Slotting Out A Niche In The Oil And Gas Industry
Designed for accurate slotting and grooving, Iscar's Tangslot cutter features tangentially mounted inserts that are said to improve tool life and chip evacuation. This tool was just what one Texas shop serving the oil and gas industry needed to reduce production costs and increase efficiency.
By servicing the oil and gas industry, Rushing Machine Shop has found its own niche in metalworking. Since Leon Rushing founded the east Texas company in 1978, it has grown to include more than 25,000 square feet of manufacturing space, housing 22 CNC machines and 40 full-time employees. Having witnessed the many highs and lows of the oil industry, Mr. Rushing has maintained a successful business over the years by doing everything possible to reduce turnaround time for customer orders.
Most recently, Mr. Rushing was faced with the challenge of integrating several new machines and delivering high-volume parts orders in a timely manner to several of his established customers. On one of these jobs, a problem arose when the shop experienced difficulty with one slotting application. It needed to reduce cycle time and eliminate costly tool replacements while adding stability to the process.
The shop had tried several different cutting tools without success. Data showed that during a 16-month time period, Rushing had incurred a large amount of tooling cost and needed to seek an alternative solution. The task consisted of cutting a slot on both sides of a hanger body with a 5 1/2-inch ID. The slot measured 0.75-inch wide, 0.875-inch deep and 3 inches long. The shop was going through a significant number of tools to machine each part, and it was achieving only 23 parts per cutting edge at 2.85 ipm. Additionally, chip evacuation issues were causing frequent tool failure.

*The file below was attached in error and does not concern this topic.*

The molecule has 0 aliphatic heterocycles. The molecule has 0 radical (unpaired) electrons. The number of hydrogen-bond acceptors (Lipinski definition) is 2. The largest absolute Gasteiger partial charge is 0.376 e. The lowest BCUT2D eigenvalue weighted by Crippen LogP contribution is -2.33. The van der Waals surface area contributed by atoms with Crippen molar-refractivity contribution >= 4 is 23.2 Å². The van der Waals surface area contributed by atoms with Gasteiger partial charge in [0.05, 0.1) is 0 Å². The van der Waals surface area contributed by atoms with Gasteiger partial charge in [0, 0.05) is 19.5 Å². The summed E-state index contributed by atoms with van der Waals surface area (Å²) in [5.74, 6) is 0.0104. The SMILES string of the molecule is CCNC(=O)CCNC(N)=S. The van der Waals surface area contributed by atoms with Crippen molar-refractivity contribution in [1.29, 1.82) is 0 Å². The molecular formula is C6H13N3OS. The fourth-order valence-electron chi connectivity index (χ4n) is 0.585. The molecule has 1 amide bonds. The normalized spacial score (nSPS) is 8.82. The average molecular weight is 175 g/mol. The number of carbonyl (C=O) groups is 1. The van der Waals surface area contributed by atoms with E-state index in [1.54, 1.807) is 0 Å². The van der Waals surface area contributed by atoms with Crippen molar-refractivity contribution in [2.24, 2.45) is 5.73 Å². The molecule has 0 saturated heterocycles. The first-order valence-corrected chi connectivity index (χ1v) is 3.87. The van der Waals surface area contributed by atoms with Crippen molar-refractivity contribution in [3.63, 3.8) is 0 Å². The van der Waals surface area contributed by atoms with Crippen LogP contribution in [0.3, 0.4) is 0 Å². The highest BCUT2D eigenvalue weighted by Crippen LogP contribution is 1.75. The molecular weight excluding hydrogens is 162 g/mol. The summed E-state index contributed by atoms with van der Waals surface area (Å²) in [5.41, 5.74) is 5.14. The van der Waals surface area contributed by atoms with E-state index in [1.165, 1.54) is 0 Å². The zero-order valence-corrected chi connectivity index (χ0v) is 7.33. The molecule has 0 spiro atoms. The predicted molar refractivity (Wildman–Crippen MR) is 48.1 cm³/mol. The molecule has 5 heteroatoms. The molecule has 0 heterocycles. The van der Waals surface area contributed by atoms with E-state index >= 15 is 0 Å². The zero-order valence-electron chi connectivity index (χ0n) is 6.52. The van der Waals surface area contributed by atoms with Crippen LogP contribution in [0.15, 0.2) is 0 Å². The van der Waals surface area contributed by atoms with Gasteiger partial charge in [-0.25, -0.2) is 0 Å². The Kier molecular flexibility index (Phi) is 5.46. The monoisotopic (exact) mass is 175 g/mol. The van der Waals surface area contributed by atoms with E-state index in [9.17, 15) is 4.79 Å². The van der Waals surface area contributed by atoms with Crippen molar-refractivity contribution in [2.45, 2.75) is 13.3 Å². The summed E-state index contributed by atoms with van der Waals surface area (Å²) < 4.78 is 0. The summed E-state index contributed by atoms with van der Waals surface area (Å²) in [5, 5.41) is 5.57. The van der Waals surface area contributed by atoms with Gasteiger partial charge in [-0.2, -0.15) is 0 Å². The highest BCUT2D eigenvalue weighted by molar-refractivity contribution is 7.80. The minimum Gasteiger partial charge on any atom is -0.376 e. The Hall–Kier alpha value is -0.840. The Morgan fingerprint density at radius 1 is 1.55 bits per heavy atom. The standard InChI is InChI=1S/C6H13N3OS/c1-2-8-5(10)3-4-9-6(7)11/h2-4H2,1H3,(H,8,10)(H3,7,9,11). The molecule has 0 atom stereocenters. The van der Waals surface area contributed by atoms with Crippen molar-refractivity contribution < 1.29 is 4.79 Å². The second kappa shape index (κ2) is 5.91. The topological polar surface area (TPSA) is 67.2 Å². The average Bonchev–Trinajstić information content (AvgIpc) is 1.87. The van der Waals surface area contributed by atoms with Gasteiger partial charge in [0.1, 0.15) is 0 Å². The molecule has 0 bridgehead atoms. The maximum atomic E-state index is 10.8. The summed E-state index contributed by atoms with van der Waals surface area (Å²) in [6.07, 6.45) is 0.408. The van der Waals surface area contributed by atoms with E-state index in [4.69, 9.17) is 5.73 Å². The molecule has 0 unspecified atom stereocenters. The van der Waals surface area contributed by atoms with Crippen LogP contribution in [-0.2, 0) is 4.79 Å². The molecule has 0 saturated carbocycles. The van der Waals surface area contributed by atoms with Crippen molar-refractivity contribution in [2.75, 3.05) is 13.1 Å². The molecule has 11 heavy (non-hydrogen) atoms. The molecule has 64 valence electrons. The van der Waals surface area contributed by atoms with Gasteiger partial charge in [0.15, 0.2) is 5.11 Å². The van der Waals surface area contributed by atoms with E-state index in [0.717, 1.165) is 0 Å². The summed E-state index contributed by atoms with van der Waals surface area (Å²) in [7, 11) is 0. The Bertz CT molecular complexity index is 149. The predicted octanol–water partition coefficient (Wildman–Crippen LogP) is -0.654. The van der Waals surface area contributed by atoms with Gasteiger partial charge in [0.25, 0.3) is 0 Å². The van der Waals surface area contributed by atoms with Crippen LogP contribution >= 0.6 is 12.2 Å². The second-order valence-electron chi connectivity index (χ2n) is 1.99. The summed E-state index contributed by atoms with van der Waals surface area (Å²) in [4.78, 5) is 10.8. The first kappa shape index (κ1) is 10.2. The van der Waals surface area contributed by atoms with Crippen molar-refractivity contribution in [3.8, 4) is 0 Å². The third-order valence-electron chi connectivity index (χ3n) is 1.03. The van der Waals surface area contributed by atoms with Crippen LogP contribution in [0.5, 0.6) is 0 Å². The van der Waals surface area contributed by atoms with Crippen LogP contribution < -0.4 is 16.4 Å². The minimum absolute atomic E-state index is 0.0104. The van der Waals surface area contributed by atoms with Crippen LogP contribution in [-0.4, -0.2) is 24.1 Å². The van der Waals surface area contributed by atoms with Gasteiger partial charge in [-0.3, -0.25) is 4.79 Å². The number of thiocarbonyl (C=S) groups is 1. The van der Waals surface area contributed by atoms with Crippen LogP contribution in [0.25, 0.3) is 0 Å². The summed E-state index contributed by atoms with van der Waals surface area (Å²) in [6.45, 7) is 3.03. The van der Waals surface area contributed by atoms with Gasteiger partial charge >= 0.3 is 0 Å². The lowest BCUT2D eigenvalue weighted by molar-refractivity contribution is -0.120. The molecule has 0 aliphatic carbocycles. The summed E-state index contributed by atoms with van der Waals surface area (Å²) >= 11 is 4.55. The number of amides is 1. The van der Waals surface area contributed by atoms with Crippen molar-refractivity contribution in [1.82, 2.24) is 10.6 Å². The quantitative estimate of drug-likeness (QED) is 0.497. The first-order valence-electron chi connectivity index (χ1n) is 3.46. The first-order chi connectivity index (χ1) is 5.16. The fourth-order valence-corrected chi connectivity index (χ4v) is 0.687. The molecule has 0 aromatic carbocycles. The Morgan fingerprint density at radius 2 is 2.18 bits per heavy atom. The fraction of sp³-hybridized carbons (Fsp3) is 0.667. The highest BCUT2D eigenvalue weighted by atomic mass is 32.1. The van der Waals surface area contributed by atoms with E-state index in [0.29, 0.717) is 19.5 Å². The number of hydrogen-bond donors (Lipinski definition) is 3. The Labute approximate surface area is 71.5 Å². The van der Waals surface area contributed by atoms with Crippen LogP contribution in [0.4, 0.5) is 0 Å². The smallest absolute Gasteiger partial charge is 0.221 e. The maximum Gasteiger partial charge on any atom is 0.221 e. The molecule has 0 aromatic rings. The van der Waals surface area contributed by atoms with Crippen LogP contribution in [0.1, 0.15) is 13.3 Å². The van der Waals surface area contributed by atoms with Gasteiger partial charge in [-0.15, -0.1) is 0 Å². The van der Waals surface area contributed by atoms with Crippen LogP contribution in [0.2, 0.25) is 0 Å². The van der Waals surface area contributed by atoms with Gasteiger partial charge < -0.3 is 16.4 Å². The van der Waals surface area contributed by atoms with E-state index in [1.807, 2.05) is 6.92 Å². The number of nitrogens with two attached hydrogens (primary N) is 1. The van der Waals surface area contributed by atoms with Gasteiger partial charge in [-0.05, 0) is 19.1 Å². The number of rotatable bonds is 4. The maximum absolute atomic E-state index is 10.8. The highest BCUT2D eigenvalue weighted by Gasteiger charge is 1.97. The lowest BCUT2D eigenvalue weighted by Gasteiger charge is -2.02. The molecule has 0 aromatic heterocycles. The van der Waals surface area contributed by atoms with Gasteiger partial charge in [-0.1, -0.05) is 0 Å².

To help improve efficiency and reduce tooling costs, the shop asked a representative from cutting-tool manufacturer Iscar to examine the part and process. After analyzing the situation, the representative suggested bringing in Iscar’s new Tangslot cutter for a test.
Designed for operations that require accurate slotting and grooving, the Tangslot is suited for the energy and automotive industries for general slotting applications involving bearing caps, steering knuckles, connecting rods and other components. Unlike the shop’s previous tool, the Tangslot’s LNET 12.. Inserts are tangentially mounted, meaning they lie in pockets parallel to the tool face. This reduces pressure on the mounting screws to allow high feed rates. Combined with tangential mounting, the shape of the inserts themselves results in a narrow slotting cutter with a fine pitch.
Positive, rake-face chipformers on the each insert’s two right-hand and two left-hand cutting edges reduces cutting forces and power consumption by 15 to 20 percent, the company says. In addition, the inserts are staggered on the tool and designed to direct chips inward toward the center of the cutter rather than outward toward the side walls. This keeps chips away from the cutting area, increasing tool life and leaving side surfaces unscratched for a better finish, the manufacturer says.
The cutter provided the savings in overall production cost that the Rushing Machine Shop production team sought. The tool achieved 5.55 ipm compared with the previous 2.85 ipm, and tool life increased. The number of pieces produced per cutting edge increased from 23 to 120 pieces with the new tool. In addition, tool failure is no longer an issue because the tool life of the Tangslot is more consistent than the previous slotting cutter.
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